This makes perfect sense, right? Well, don’t be shocked if you see people in Australia not know how to use a roundabout correctly. Just approach all of them with caution and assume the other drivers don’t know what they’re doing.

🚗Looking to get around via car? Find the cheapest car rentals here!

Wrapping Up: How to Drive in Australia

Today, I’ve talked about lots of important tips for driving safely in Australia, like remembering to drive on the left side and watching out for animals on the road. These tips are super helpful for making sure you have a fun and safe trip while driving around Australia’s cool places.

If you’re thinking about starting your adventure in Perth and need a car, don’t forget to check out my other post about how to rent a car in Perth. It’s got lots of easy-to-understand tips to help you pick the best car for your trip. And, once you have your car sorted, get ready to hit the road and have an awesome time exploring Australia!

Australia Travel Planning Guide

🚑Should I buy Australian travel insurance?

100% YES! — Australia has “free” healthcare but it’s only for citizens and permanent residents. Foreigners visiting need travel insurance in case anything happens on their visit. I like SafetyWing – their Nomad Insurance starts at just $1.50 USD a day!

🚗Should I rent a car in Australia?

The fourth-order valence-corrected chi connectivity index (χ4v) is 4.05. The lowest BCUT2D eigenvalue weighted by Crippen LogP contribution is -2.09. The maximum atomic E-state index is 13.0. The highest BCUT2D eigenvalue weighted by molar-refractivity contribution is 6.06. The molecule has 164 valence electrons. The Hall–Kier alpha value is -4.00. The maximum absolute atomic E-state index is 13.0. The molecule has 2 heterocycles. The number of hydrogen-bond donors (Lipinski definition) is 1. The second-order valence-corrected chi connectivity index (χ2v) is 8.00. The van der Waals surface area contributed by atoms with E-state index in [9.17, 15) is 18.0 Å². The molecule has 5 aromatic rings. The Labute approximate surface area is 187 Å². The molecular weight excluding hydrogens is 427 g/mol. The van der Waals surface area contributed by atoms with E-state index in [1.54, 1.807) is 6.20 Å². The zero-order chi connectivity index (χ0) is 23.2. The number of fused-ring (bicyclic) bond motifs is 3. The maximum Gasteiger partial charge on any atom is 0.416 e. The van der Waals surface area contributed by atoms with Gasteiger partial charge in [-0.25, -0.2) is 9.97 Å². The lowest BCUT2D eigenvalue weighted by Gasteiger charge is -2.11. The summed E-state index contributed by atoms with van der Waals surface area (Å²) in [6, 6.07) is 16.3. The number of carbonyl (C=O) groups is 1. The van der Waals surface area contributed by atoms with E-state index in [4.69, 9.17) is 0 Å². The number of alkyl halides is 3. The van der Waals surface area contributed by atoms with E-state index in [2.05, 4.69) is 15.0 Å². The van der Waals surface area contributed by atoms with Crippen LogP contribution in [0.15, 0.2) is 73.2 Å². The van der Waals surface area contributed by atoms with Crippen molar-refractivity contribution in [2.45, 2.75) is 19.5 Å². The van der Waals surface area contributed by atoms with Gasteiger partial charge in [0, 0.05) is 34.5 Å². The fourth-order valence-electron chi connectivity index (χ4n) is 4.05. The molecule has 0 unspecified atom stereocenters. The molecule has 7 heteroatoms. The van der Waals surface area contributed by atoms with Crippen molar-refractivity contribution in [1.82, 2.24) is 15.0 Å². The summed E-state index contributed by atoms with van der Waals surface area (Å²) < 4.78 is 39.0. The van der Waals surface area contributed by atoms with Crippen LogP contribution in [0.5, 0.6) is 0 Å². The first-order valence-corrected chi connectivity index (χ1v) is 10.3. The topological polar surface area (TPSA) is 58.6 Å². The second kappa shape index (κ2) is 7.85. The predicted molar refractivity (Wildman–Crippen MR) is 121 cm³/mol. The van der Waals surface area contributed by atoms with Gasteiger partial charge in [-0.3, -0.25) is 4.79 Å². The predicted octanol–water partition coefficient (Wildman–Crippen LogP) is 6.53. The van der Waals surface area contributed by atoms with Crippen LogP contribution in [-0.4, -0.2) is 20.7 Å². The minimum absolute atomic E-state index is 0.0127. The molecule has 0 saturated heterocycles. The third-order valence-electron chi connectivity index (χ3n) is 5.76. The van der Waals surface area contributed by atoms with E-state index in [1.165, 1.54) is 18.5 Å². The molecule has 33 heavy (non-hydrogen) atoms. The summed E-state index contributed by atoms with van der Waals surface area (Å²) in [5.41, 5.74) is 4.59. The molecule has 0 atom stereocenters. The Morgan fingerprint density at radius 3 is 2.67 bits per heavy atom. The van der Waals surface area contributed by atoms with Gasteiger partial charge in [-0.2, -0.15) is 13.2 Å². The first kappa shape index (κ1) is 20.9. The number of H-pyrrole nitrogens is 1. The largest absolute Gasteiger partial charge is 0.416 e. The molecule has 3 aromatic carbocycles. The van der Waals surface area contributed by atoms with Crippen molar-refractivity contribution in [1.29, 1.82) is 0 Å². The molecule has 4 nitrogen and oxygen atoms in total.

Yes — Renting a car is a necessity in most of Australia! If you want to go on road trips or adventures outside of the major cities, and even if you’re staying in a major city, you’ll want to rent a car. If you are visiting Margaret River, it will be even more important that you hire a car, you’ll need it to be able to get around and see all the great attractions and wineries!

🏨What’s the best way to book my Australian accommodation?

My go-to for Australian hotels is Booking.com. Pretty much all registered accommodation use Booking.com (but not necessarily any of the other major booking platforms), and even most of the holiday homes and caravan parks use Booking.com too!

If you’re planning a trip to Australia where you will stay at multiple locations, it’s super handy to have all your accommodation listed in one place, and accommodation owners like Booking.com because it’s easy to contact the guests using the messaging platform if the guest has an international phone number.

I sincerely hope you enjoy your visit to Margaret River!